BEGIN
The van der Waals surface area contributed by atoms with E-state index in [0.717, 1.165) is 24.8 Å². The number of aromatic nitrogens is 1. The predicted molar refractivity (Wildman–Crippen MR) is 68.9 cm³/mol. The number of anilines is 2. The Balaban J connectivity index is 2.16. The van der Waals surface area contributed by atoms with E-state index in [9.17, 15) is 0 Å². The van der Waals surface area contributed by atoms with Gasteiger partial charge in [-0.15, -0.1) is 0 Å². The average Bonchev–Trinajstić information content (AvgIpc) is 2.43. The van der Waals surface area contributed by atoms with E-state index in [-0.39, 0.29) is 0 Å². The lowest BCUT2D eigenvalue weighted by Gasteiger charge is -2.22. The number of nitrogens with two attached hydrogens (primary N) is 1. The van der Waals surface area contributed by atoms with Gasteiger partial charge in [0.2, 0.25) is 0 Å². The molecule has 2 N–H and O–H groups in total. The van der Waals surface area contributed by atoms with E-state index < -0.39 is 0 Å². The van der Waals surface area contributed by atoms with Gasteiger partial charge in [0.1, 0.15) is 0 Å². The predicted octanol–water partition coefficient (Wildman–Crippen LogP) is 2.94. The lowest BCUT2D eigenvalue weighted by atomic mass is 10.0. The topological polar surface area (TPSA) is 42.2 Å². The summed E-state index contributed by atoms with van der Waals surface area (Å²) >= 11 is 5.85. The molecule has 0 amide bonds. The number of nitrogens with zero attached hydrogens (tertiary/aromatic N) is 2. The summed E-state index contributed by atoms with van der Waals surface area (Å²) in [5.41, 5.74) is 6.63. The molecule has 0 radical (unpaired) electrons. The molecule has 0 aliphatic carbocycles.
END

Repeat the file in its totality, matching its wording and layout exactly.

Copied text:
The van der Waals surface area contributed by atoms with E-state index in [0.717, 1.165) is 24.8 Å². The number of aromatic nitrogens is 1. The predicted molar refractivity (Wildman–Crippen MR) is 68.9 cm³/mol. The number of anilines is 2. The Balaban J connectivity index is 2.16. The van der Waals surface area contributed by atoms with E-state index in [9.17, 15) is 0 Å². The van der Waals surface area contributed by atoms with Gasteiger partial charge in [-0.15, -0.1) is 0 Å². The average Bonchev–Trinajstić information content (AvgIpc) is 2.43. The van der Waals surface area contributed by atoms with E-state index in [-0.39, 0.29) is 0 Å². The lowest BCUT2D eigenvalue weighted by Gasteiger charge is -2.22. The number of nitrogens with two attached hydrogens (primary N) is 1. The van der Waals surface area contributed by atoms with Gasteiger partial charge in [0.2, 0.25) is 0 Å². The molecule has 2 N–H and O–H groups in total. The van der Waals surface area contributed by atoms with E-state index < -0.39 is 0 Å². The van der Waals surface area contributed by atoms with Gasteiger partial charge in [0.1, 0.15) is 0 Å². The predicted octanol–water partition coefficient (Wildman–Crippen LogP) is 2.94. The lowest BCUT2D eigenvalue weighted by atomic mass is 10.0. The topological polar surface area (TPSA) is 42.2 Å². The summed E-state index contributed by atoms with van der Waals surface area (Å²) >= 11 is 5.85. The molecule has 0 amide bonds. The number of nitrogens with zero attached hydrogens (tertiary/aromatic N) is 2. The summed E-state index contributed by atoms with van der Waals surface area (Å²) in [5.41, 5.74) is 6.63. The molecule has 0 radical (unpaired) electrons. The molecule has 0 aliphatic carbocycles.